A: I’ve written a great deal of literary criticism, and was a regular film critic in Los Angeles for several years. I’ve written teleplays and screenplays. I’ve written a lot of political essays and have been a political columnist from time to time. I also write songs: lyrics and sometimes the music.

Q: It sounds like you have a pretty literary life. But what would you do if you weren’t a writer?

A: Being who I am now, I might very well be a songwriter and maybe a performer, since this is a kind of minor secondary career, and I hugely enjoy it, though I know damn well I’m an infinitely better novelist than performer.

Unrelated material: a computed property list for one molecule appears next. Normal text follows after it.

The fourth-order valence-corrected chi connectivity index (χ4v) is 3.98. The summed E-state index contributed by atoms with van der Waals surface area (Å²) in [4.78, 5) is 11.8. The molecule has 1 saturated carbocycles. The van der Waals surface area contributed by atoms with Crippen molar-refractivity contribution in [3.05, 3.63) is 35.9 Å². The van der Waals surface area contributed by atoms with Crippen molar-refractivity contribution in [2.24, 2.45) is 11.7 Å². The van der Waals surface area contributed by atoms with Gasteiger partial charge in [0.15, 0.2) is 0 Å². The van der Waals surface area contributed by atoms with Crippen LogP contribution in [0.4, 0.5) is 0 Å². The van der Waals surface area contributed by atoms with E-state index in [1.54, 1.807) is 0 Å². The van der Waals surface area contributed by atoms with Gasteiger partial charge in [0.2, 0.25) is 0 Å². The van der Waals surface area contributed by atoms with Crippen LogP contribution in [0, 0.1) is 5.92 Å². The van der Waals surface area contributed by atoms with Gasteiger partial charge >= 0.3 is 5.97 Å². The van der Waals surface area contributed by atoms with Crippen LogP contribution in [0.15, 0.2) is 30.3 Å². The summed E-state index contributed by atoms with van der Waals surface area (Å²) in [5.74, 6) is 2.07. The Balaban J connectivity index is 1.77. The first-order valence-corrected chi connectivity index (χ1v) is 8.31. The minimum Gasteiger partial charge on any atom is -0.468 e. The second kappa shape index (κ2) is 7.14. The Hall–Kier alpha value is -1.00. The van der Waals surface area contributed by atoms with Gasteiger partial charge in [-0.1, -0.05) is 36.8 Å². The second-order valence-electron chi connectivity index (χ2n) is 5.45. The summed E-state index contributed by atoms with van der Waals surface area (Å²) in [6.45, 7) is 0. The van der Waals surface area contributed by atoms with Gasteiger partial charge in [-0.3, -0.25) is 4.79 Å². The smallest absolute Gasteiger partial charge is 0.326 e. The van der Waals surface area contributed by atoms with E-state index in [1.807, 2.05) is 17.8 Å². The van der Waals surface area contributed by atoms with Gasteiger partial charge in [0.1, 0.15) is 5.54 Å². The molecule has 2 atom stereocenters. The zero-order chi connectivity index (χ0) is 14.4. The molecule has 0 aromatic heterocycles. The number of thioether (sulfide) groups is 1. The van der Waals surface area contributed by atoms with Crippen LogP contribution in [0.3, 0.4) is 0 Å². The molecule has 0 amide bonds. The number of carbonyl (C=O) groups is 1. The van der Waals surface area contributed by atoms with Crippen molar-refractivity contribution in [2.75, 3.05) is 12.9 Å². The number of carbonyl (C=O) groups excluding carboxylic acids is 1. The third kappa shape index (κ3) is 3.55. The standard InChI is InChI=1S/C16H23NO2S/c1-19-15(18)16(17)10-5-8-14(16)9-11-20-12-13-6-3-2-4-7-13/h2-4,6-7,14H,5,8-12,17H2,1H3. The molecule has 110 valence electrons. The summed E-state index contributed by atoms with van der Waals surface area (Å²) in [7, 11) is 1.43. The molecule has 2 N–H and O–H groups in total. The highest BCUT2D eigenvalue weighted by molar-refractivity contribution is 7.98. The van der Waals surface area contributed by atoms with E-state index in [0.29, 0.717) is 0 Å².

If I had parallel lives to pursue from the beginning, I would also want one as a painter, I think. I paint some, but I began late, and would take decades for me to be able to achieve the level to do it seriously.

I’ve done a little of teaching, enjoy it, deeply respect the profession. I might also be a chef, as I enjoy not only cooking but creating new dishes.

Q: So what should we expect to see next? Or will you be busy cooking?

A: My next novel, already in the late stages of research and early stages of writing, will be The Feathered Serpent: the story of how Hernando Cortes with 500 men conquered the empire of the Aztecs. Except that is not how he really did it, and this will not be a mimetic retelling of this well-known story. It will, I suppose, be what might be called a kind of Magic Realism. Magic because Mexico was conquered more by manipulation of myth and archetype. Realism because this is the way it really did happen.